Back to

Experiencing the Grand Canyon for the First Time

Hello from Page, Arizona where we’re living in a real house and sleeping in real beds! Mid-course comforts (showers, a fridge, air conditioning) have given me the energy to reflect on our time spent at the Grand Canyon. Unlike a few other students, I hadn’t seen the Grand Canyon before this trip. I have to admit, I wasn’t particularly excited about it when I first saw it on our course itinerary. In my mind, it was just a crowded and touristy hole in the ground. Anyone who has actually been knows I was obviously wrong.

My first glimpse of the canyon was amazing. We pulled our fifteen-person van over on the side of a random road and blindly followed our guide Jed, an expert on the Grand Canyon, up a hill with no path. When we emerged from the trees, we were at the edge of the Grand Canyon, and it was breathtaking. For fifteen minutes, we all sat in silence and observed the beauty and magnificence of the canyon. Thanks to Jed, my first experience with it wasn’t marred by crowds or fences or people taking photos, it was just us and the canyon. I think I could’ve sat there forever taking it in. After that first view, we drove to a designated lookout point, one with a parking lot and a lot of people. That really made me appreciate how lucky I was to see it without all that first.

During our time there, we learned about indigenous tribes who used to call the Grand Canyon home and still see it as a spiritual place today. As tourists of the canyon, we tried to be mindful of that since many of those tribes were kicked out when it became a National Park. Jed also gave us an overview of the geology of the canyon, telling us how it was made and giving us a mnemonic to help us remember the order of the different layers of rock – Know The Canyon’s History, Study Rocks Made By Time. I also learned that the rock is really really old, and it just keeps getting older as you descend. We got to see that on our 8-hour hike 3,000 feet down in to the canyon. We made it down to the Redwall layer and were able to experience the canyon from a different perspective. From above, it looks huge and seems to go on forever, but when you’re inside it, it surrounds you and really makes you feel small. When we got to our lunch spot, I looked up at where we started and thought, wow, that’s really high. Then I looked down at the bottom of the canyon and thought wow, we’re really high up. That hike was probably one of the hardest hikes I’ve ever done. I drank more than 3 liters of water (pro tip: bring a lot of water if you’re hiking in a desert) and was moving so slowly in the final stretch. But it was so rewarding, and I’m grateful for the people I hiked with who kept me going even when I wanted to stop.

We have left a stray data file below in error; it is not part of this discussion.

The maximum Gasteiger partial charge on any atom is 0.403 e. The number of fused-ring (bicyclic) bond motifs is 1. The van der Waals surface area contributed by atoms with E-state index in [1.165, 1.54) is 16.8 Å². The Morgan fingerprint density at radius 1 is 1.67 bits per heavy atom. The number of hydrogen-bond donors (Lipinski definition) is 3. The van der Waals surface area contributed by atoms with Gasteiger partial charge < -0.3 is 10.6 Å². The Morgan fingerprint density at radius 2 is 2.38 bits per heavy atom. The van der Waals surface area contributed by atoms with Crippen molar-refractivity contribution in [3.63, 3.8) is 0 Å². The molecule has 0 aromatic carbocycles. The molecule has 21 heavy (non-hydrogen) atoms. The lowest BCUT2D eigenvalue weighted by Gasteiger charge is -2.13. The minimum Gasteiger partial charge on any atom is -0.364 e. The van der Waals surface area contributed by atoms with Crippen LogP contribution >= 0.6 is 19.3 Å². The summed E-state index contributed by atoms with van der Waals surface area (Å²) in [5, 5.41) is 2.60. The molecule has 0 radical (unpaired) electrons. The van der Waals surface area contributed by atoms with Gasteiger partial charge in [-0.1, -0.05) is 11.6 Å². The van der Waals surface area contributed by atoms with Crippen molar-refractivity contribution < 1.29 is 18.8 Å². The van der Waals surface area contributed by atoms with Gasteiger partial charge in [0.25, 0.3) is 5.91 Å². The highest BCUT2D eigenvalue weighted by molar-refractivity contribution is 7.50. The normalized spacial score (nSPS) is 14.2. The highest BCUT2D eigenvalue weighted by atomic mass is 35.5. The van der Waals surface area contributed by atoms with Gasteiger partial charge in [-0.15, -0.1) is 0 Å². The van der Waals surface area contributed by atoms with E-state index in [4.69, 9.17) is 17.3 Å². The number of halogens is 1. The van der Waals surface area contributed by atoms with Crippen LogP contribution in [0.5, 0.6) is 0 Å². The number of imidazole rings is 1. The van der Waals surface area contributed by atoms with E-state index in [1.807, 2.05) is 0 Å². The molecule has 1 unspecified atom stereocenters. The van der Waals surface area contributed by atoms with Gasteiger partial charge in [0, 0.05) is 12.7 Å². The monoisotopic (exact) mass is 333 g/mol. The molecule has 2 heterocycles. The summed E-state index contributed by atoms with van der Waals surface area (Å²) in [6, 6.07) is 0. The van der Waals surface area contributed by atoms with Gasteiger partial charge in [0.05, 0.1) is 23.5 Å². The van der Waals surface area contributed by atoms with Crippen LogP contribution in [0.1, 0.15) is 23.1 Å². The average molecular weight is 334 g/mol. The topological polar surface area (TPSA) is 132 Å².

I’m lucky I got to experience the canyon in such a unique way, and what I’ve realized from our time there is that the Grand Canyon is more than just a hole in the ground, it’s an incredible hole in the ground, and I know I’ll be going back.